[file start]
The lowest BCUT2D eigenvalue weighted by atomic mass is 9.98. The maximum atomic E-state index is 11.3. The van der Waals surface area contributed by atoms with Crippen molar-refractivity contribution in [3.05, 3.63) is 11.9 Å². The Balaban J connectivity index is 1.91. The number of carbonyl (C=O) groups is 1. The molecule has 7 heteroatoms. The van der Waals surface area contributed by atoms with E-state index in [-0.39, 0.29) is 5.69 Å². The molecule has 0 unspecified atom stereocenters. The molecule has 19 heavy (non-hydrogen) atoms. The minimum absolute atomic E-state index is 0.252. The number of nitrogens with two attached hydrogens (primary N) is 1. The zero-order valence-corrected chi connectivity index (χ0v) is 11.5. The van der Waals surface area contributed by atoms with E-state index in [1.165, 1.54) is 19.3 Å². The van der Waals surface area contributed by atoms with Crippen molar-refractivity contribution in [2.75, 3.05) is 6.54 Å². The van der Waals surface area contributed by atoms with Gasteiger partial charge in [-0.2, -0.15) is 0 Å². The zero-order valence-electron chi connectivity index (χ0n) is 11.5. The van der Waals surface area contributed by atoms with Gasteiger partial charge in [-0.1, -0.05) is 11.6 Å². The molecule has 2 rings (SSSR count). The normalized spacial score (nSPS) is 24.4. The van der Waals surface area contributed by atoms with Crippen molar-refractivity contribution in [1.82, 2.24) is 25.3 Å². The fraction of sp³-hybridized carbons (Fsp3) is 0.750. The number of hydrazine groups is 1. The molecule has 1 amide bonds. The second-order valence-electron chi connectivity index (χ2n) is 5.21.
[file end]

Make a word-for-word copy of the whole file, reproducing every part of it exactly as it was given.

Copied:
The lowest BCUT2D eigenvalue weighted by atomic mass is 9.98. The maximum atomic E-state index is 11.3. The van der Waals surface area contributed by atoms with Crippen molar-refractivity contribution in [3.05, 3.63) is 11.9 Å². The Balaban J connectivity index is 1.91. The number of carbonyl (C=O) groups is 1. The molecule has 7 heteroatoms. The van der Waals surface area contributed by atoms with E-state index in [-0.39, 0.29) is 5.69 Å². The molecule has 0 unspecified atom stereocenters. The molecule has 19 heavy (non-hydrogen) atoms. The minimum absolute atomic E-state index is 0.252. The number of nitrogens with two attached hydrogens (primary N) is 1. The zero-order valence-corrected chi connectivity index (χ0v) is 11.5. The van der Waals surface area contributed by atoms with E-state index in [1.165, 1.54) is 19.3 Å². The van der Waals surface area contributed by atoms with Crippen molar-refractivity contribution in [2.75, 3.05) is 6.54 Å². The van der Waals surface area contributed by atoms with Gasteiger partial charge in [-0.2, -0.15) is 0 Å². The zero-order valence-electron chi connectivity index (χ0n) is 11.5. The van der Waals surface area contributed by atoms with Gasteiger partial charge in [-0.1, -0.05) is 11.6 Å². The molecule has 2 rings (SSSR count). The normalized spacial score (nSPS) is 24.4. The van der Waals surface area contributed by atoms with Crippen molar-refractivity contribution in [1.82, 2.24) is 25.3 Å². The fraction of sp³-hybridized carbons (Fsp3) is 0.750. The number of hydrazine groups is 1. The molecule has 1 amide bonds. The second-order valence-electron chi connectivity index (χ2n) is 5.21.